[soundtrack. this must be the place]
It was back in ’95 as a young and green 15-year old that I first went to Japan. I was on a 3-month student exchange to a school in Nagoya. It was my first solo overseas trip and I loved every second. I was super lucky to be welcomed into the home of a very kind local family, which made the living-away-from-home thing a whole lot easier. I quickly fell in love with the feeling of being well outside my comfort zone. I was excited and intrigued by this new culture, their language and their traditions. It was incredible. And I guess it set the tone for all my travels today.
My recent trip to Japan in March was just a quickie but we managed to cover off a couple of days in Tokyo (obviously never enough time), the snowy-mountain town of Hakuba, the art island of Naoshima in the south, and then the nature-driven beauty of the Ise-Shima National Park to stay at the outrageously beautiful Amanemu.
With only a couple of days to bop around Tokyo, we managed to find some awesome little spots but also missed out on a few as we ran out of time. A big shout out to my friend Jac at The Broadplace who passed on so many of her awesome recos. Jac, and her partner Arran, have curated the most wonderful Tokyo exploration manual - a perfectly put together guide on how best to spend some lovely days in this energetic and mesmerizing city - if you can get your hands on a copy, I would strongly suggest you do!
The Park Hyatt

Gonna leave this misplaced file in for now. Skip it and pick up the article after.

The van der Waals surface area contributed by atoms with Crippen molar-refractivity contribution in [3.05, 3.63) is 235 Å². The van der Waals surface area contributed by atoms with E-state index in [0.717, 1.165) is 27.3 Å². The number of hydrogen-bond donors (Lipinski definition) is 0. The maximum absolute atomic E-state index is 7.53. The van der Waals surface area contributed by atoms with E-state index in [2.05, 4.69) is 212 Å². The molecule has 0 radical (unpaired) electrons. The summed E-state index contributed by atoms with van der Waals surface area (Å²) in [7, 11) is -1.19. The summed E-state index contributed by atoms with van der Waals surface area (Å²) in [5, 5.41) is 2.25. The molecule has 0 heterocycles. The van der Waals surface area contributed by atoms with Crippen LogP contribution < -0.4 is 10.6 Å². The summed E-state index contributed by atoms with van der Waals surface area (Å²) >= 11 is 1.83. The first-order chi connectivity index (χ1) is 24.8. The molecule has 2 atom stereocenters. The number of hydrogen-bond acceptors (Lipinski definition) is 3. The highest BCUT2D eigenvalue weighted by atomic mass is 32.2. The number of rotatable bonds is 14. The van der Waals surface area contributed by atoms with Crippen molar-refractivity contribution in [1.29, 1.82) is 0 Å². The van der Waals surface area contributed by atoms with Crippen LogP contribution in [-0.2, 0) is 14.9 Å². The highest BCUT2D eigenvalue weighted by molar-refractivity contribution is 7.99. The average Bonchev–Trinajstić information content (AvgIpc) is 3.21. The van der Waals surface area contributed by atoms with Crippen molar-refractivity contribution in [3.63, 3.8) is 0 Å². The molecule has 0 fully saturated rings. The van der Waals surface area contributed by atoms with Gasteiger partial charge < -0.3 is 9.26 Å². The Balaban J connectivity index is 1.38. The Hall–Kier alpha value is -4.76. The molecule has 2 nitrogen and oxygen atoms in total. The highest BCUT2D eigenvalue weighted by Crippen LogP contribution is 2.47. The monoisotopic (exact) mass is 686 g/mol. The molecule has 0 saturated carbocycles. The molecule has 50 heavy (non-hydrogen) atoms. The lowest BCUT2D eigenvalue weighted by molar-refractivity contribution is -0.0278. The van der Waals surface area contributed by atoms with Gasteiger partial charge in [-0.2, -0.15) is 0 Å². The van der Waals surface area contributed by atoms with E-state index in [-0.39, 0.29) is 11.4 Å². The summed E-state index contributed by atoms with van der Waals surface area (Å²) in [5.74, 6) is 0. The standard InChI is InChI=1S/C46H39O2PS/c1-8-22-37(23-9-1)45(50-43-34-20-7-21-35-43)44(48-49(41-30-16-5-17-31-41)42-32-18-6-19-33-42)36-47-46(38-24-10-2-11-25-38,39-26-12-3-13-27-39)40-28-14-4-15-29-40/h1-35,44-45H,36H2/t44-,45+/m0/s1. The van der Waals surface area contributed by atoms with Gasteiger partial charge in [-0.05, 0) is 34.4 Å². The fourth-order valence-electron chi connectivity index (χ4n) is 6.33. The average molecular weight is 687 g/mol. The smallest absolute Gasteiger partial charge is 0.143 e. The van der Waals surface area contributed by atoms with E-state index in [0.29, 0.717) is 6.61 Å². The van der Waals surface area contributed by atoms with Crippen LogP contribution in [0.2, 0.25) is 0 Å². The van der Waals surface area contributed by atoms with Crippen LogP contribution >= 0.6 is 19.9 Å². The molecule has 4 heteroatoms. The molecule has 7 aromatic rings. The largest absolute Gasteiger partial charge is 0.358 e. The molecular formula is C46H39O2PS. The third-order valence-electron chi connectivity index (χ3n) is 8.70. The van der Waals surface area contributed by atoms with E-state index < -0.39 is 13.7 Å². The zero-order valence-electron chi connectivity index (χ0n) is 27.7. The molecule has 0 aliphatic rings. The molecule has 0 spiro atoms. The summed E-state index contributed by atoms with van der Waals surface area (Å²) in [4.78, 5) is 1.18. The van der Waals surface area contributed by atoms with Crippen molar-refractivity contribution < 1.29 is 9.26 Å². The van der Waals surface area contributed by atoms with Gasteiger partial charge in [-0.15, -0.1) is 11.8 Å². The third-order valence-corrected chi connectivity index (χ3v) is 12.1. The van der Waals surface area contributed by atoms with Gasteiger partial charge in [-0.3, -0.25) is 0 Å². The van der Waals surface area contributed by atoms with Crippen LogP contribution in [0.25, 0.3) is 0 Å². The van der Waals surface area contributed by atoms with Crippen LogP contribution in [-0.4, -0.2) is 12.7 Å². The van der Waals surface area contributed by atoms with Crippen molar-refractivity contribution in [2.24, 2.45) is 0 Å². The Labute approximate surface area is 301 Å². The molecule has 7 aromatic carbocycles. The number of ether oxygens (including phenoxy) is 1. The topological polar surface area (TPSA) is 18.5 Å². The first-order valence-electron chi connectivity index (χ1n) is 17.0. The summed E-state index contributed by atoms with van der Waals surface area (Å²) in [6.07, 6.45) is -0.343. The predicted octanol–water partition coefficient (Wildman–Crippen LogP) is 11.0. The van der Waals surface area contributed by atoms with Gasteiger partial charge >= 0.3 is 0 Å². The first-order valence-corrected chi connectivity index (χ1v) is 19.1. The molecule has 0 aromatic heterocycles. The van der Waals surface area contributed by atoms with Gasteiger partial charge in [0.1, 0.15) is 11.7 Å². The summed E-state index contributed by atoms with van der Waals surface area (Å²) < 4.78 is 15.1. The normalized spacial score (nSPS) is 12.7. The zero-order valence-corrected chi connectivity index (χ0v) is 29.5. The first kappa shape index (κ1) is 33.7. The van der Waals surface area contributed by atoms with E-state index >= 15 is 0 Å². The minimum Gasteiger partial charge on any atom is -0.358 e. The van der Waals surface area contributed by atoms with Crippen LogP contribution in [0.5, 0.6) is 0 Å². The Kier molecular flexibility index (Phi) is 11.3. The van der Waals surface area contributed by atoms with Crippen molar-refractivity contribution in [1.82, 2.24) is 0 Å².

The Park Hyatt Tokyo may already be on your radar thanks to its starring role in the 2003 hit indie film Lost in Translation. Staring an aging actor (Bill Murray) and a neglected wife (Scarlett Johansson), this award-winning film by Sofia Coppola went on to become the best PR exercise the hotel has ever experienced. Interestingly, it took awhile though for director Sofia Coppola to get the Park Hyatt on board. Coppola was knocked back on two separate occasions before the hotel finally succumbed (when Coppola made a 3rd offer that was apparently too hard to refuse) to allowing the Coppola crew to shoot their film on site. The Coppolas offered to book out individual hotel rooms for each of the cast and crew, for an entire three week period - agreeing to shoot between midnight and 5am only - so as not to disturb other hotel guests. The film was made, and the Park Hyatt has since remained Tokyo’s most decorated hotel. Housed over the upper floors of the Kenzo Tange tower in Shinjuku, the Park Hyatt offers spectacular views out over Tokyo to Mount Fuji. The check-in process is impeccable. Guests are greeted on the ground floor (Level 2) and then escorted up to the glass-walled 41st floor where a concierge team will meet and greet you and personally accompany you to your room. It is there, once settled, that they will sit with you to go through your arrival information. Intimate and personalised, this process sets them apart from any other hotel I have visited.